Our paper in Methods in Ecology and Evolution describes a new software package,
plant is an individual-based simulation model that simulates the growth of individual trees, stands of competing plants, or entire metacommunities under a disturbance regime, using common physiological rules and trait-based functional trade-offs to capture differences among species.
Non-Linear Processes and Thousands of Plants
Since the development of gap models in the 1970s (e.g. Botkin 1972), researchers have been using computer simulations to investigate how elements of plant biology interact with competition and disturbance regimes to influence vegetation demography, structure and diversity. Simulating the competitive interactions among many thousands of plants, however, is no easy task.
Despite widespread recognition of the importance of key non-linear processes — such as size-structured competition, disturbance, and trait-based trade-offs — for vegetation dynamics, relatively few researchers have been brave (or daft) enough to try and incorporate such processes into their models. The situation is most extreme in theoretical ecology, where much contemporary theory (e.g. coexistence theory, neutral theory) is still built around completely unstructured populations.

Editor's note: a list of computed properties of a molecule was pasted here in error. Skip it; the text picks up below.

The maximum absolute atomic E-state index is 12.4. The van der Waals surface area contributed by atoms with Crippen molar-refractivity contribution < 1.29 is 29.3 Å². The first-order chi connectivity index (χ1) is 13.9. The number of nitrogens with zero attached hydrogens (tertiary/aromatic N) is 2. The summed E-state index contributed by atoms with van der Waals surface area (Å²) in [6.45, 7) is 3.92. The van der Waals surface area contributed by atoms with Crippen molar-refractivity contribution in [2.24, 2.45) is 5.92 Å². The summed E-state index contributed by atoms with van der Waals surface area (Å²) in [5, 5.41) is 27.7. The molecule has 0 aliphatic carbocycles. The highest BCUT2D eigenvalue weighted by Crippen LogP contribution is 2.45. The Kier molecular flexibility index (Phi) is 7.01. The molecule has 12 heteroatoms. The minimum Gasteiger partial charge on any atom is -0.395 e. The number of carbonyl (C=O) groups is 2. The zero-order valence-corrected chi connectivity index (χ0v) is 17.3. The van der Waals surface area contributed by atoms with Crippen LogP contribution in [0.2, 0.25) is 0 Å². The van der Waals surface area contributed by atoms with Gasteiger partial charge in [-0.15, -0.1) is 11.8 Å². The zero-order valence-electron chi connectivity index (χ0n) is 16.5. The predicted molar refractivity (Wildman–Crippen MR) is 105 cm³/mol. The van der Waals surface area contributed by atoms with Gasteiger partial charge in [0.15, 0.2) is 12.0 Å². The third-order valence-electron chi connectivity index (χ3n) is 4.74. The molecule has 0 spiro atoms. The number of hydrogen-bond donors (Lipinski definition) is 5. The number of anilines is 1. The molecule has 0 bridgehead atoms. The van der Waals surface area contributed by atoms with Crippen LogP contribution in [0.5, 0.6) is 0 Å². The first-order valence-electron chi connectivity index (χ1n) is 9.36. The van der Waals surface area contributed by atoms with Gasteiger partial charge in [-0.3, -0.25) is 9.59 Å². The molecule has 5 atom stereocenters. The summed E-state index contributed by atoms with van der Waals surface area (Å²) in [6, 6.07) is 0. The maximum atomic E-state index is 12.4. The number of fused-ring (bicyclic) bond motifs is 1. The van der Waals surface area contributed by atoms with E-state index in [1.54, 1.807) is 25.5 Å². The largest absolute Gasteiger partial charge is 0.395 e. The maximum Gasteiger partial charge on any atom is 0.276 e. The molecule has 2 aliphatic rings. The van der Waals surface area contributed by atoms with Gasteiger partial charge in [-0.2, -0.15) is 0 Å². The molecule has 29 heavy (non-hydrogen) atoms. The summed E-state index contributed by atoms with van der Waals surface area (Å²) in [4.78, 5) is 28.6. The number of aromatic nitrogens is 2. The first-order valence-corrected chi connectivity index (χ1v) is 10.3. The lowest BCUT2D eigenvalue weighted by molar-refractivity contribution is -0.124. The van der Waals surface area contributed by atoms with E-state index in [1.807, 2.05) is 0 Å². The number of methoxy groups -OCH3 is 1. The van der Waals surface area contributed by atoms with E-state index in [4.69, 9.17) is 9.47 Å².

Key processes modelled within the
plant package attempts to change that by providing an extensible, open source framework for studying trait-, size- and patch-structured dynamics. One thing that makes the
plant model significant is the focus on traits.
plant is one of several attempts seeking to integrate current understanding about trait based trade-offs into a model of individual plant function (see also Moorcroft et al 2001, Sakschewski et al 2015).
A second feature that makes the
plant software significant, is it that is perhaps the first example where a computationally intensive model has been packaged up in a way that enables widespread usage, makes the model more usable and doesn’t sacrifice speed.
In this post we will describe the key technologies used to build the
plant software. Continue reading